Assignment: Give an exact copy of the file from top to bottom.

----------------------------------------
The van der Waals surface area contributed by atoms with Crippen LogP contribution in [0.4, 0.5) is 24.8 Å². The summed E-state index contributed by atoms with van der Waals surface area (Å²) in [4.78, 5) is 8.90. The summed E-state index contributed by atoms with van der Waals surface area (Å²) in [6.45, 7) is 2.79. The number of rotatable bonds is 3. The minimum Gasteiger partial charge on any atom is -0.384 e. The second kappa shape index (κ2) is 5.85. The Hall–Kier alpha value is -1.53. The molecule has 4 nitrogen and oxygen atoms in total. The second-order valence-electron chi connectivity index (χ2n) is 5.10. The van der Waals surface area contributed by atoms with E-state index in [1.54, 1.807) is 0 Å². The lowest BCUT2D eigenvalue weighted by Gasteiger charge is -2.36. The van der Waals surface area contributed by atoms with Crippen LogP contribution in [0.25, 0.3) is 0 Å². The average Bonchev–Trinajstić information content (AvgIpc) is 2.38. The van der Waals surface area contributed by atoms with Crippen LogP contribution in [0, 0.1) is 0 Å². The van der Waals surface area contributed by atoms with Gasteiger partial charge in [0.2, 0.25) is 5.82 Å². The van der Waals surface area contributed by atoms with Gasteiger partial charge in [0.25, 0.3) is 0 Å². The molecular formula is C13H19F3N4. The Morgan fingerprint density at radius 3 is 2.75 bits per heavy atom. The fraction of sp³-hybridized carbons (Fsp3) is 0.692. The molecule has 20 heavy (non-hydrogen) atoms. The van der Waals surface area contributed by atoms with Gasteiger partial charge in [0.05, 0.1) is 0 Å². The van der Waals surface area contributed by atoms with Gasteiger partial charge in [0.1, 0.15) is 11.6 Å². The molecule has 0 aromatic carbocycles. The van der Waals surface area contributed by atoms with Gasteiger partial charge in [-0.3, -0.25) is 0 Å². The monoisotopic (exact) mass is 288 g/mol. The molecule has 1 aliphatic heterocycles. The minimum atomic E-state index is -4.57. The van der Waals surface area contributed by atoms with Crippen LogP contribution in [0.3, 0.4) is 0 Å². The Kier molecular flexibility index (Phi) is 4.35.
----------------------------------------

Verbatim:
The van der Waals surface area contributed by atoms with Crippen LogP contribution in [0.4, 0.5) is 24.8 Å². The summed E-state index contributed by atoms with van der Waals surface area (Å²) in [4.78, 5) is 8.90. The summed E-state index contributed by atoms with van der Waals surface area (Å²) in [6.45, 7) is 2.79. The number of rotatable bonds is 3. The minimum Gasteiger partial charge on any atom is -0.384 e. The second kappa shape index (κ2) is 5.85. The Hall–Kier alpha value is -1.53. The molecule has 4 nitrogen and oxygen atoms in total. The second-order valence-electron chi connectivity index (χ2n) is 5.10. The van der Waals surface area contributed by atoms with E-state index in [1.54, 1.807) is 0 Å². The lowest BCUT2D eigenvalue weighted by Gasteiger charge is -2.36. The van der Waals surface area contributed by atoms with Crippen LogP contribution in [0.25, 0.3) is 0 Å². The average Bonchev–Trinajstić information content (AvgIpc) is 2.38. The van der Waals surface area contributed by atoms with Crippen LogP contribution in [0, 0.1) is 0 Å². The van der Waals surface area contributed by atoms with Gasteiger partial charge in [0.2, 0.25) is 5.82 Å². The van der Waals surface area contributed by atoms with Gasteiger partial charge in [0.25, 0.3) is 0 Å². The molecular formula is C13H19F3N4. The Morgan fingerprint density at radius 3 is 2.75 bits per heavy atom. The fraction of sp³-hybridized carbons (Fsp3) is 0.692. The molecule has 20 heavy (non-hydrogen) atoms. The van der Waals surface area contributed by atoms with Gasteiger partial charge in [0.05, 0.1) is 0 Å². The van der Waals surface area contributed by atoms with Gasteiger partial charge in [0.1, 0.15) is 11.6 Å². The molecule has 0 aromatic carbocycles. The van der Waals surface area contributed by atoms with Gasteiger partial charge in [-0.3, -0.25) is 0 Å². The monoisotopic (exact) mass is 288 g/mol. The molecule has 1 aliphatic heterocycles. The minimum atomic E-state index is -4.57. The van der Waals surface area contributed by atoms with Crippen LogP contribution in [0.3, 0.4) is 0 Å². The Kier molecular flexibility index (Phi) is 4.35.